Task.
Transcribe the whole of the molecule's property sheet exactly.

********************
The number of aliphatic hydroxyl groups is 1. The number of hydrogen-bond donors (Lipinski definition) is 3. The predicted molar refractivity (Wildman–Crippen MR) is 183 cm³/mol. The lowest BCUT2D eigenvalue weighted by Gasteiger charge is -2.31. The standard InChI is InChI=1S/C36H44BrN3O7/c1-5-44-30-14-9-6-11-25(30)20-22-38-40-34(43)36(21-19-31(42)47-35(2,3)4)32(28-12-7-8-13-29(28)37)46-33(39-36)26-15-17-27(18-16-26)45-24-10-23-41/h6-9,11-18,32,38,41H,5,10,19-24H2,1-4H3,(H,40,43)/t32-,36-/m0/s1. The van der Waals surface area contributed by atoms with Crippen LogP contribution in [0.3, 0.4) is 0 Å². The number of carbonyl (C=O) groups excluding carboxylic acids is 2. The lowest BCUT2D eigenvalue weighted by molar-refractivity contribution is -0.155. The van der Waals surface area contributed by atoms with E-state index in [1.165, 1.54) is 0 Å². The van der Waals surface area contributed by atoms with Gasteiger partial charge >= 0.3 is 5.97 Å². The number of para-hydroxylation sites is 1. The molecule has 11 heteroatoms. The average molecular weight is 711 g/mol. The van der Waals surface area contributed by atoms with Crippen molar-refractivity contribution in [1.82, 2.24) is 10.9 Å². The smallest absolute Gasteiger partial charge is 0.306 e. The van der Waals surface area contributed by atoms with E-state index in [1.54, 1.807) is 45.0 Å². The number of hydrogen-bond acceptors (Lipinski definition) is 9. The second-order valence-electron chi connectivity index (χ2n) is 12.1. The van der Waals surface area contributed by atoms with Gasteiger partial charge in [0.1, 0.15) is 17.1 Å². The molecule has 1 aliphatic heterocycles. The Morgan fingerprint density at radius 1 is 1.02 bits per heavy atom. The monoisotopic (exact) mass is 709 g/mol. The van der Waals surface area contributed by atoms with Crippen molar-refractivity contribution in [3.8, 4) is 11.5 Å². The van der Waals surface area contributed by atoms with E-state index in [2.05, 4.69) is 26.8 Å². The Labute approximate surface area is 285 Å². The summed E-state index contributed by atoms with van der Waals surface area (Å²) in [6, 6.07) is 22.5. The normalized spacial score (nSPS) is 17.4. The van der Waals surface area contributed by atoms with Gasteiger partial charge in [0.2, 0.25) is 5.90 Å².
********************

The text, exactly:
The number of aliphatic hydroxyl groups is 1. The number of hydrogen-bond donors (Lipinski definition) is 3. The predicted molar refractivity (Wildman–Crippen MR) is 183 cm³/mol. The lowest BCUT2D eigenvalue weighted by Gasteiger charge is -2.31. The standard InChI is InChI=1S/C36H44BrN3O7/c1-5-44-30-14-9-6-11-25(30)20-22-38-40-34(43)36(21-19-31(42)47-35(2,3)4)32(28-12-7-8-13-29(28)37)46-33(39-36)26-15-17-27(18-16-26)45-24-10-23-41/h6-9,11-18,32,38,41H,5,10,19-24H2,1-4H3,(H,40,43)/t32-,36-/m0/s1. The van der Waals surface area contributed by atoms with Crippen LogP contribution in [0.3, 0.4) is 0 Å². The number of carbonyl (C=O) groups excluding carboxylic acids is 2. The lowest BCUT2D eigenvalue weighted by molar-refractivity contribution is -0.155. The van der Waals surface area contributed by atoms with E-state index in [1.165, 1.54) is 0 Å². The van der Waals surface area contributed by atoms with Gasteiger partial charge >= 0.3 is 5.97 Å². The number of para-hydroxylation sites is 1. The molecule has 11 heteroatoms. The average molecular weight is 711 g/mol. The van der Waals surface area contributed by atoms with Crippen molar-refractivity contribution in [1.82, 2.24) is 10.9 Å². The smallest absolute Gasteiger partial charge is 0.306 e. The van der Waals surface area contributed by atoms with E-state index in [1.54, 1.807) is 45.0 Å². The number of hydrogen-bond acceptors (Lipinski definition) is 9. The second-order valence-electron chi connectivity index (χ2n) is 12.1. The van der Waals surface area contributed by atoms with Gasteiger partial charge in [0.1, 0.15) is 17.1 Å². The molecule has 1 aliphatic heterocycles. The Morgan fingerprint density at radius 1 is 1.02 bits per heavy atom. The monoisotopic (exact) mass is 709 g/mol. The van der Waals surface area contributed by atoms with Crippen molar-refractivity contribution in [3.8, 4) is 11.5 Å². The van der Waals surface area contributed by atoms with E-state index in [2.05, 4.69) is 26.8 Å². The Labute approximate surface area is 285 Å². The summed E-state index contributed by atoms with van der Waals surface area (Å²) in [6, 6.07) is 22.5. The normalized spacial score (nSPS) is 17.4. The van der Waals surface area contributed by atoms with Gasteiger partial charge in [0.2, 0.25) is 5.90 Å².